Dr. Barbara McCahan’s research activities focus on understanding the social and cultural influences on health and physical activity behaviors. She also serves as a consultant to regional groups working on issues related to access to physical activity resources, transportation and health concerns.

After graduating from the University of California San Diego, McCahan earned master’s and doctoral degrees in Biological Sciences from the University of California Santa Barbara, specializing in cell biology, ultrastructure and plant anatomy. She served as a post-doctoral research associate in immunopathology at the National Jewish Hospital in Denver and as a teaching/research associate in reproductive biology at the University of Hawaii’s John A. Burns School of Medicine.

McCahan discovered the professional fitness industry during her time in Hawaii and has since developed a career in physical-activity promotion. Most recently she was awarded the 2011 Anne Seeley Scholarship to attend the Physical Activity in Public Health – Community Outreach training program, cosponsored by the Centers for Disease Control and Prevention and the University of North Carolina School of Public Health.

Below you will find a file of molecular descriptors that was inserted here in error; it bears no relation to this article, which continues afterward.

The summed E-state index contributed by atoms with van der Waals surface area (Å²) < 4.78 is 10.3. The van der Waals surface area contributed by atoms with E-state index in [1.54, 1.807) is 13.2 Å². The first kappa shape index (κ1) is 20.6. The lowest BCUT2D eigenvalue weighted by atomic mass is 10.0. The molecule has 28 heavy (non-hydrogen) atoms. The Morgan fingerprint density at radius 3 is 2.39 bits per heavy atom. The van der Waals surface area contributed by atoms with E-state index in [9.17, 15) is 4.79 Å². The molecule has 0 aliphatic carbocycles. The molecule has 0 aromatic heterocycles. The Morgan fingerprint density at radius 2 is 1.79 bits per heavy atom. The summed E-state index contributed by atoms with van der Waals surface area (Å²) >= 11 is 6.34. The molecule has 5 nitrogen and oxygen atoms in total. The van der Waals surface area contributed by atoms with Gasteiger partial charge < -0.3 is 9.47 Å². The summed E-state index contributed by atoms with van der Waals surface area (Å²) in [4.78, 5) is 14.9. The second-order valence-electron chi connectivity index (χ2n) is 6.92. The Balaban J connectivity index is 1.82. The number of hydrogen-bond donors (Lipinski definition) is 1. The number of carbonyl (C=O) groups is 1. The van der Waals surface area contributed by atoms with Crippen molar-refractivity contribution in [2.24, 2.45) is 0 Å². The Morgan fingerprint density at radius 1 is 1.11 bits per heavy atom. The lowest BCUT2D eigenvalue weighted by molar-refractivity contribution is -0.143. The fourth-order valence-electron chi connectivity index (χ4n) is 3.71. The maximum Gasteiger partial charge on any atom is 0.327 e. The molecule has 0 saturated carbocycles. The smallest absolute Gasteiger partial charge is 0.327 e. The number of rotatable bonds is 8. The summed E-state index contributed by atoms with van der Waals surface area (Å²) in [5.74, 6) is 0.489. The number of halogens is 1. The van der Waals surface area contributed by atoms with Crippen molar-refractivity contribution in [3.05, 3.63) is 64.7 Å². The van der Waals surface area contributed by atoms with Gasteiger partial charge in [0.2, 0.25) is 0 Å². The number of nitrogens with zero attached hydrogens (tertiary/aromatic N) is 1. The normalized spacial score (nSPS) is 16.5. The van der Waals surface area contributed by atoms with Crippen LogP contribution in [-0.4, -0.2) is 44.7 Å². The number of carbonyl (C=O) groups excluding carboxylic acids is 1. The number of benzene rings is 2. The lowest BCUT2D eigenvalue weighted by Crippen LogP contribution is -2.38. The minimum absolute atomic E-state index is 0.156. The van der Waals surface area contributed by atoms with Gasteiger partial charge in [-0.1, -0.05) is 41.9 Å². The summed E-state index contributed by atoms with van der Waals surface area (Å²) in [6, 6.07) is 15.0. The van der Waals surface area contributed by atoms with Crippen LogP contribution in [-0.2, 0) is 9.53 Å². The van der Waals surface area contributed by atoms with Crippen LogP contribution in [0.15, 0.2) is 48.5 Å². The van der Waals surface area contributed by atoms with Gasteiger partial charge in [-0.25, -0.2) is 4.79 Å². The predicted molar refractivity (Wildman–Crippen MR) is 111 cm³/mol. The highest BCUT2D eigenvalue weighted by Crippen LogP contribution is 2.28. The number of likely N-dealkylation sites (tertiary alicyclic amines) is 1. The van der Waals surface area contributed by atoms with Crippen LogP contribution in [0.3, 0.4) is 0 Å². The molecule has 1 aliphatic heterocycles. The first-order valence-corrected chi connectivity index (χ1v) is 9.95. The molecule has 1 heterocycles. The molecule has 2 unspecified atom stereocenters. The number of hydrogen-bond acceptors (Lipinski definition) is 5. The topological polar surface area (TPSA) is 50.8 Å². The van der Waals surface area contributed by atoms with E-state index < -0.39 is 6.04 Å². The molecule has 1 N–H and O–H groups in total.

A Plymouth State faculty member since 1989, McCahan instructs various theory and professional-skills courses that address the professional preparation of future physical-activity practitioners, physical-education and health education teachers and athletic trainers in the Health and Human Performance Department. An avid group exercise leader, swimmer, hiker, cyclist and skier, she resides in Plymouth, NH with her active spouse, Ted McCahan.

Featured in Plymouth Magazine

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Building a First-Year Class

PSU’s overwhelming success with enrollment for the 2015–16 academic year was the result of focused multi-year investments in admissions, marketing, academic and co-curricular programs, and new and repurposed facilities.

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Hope for Hypertension

Jennifer DuPont ’08 is investigating what triggers high blood pressure as we age Sixty-seven million Americans have it. Nearly a thousand people die from it each day. And in just one year, it can cost the nation more than $40 million. Hypertension, or high blood pressure, takes a tremendous toll on our country, both in […]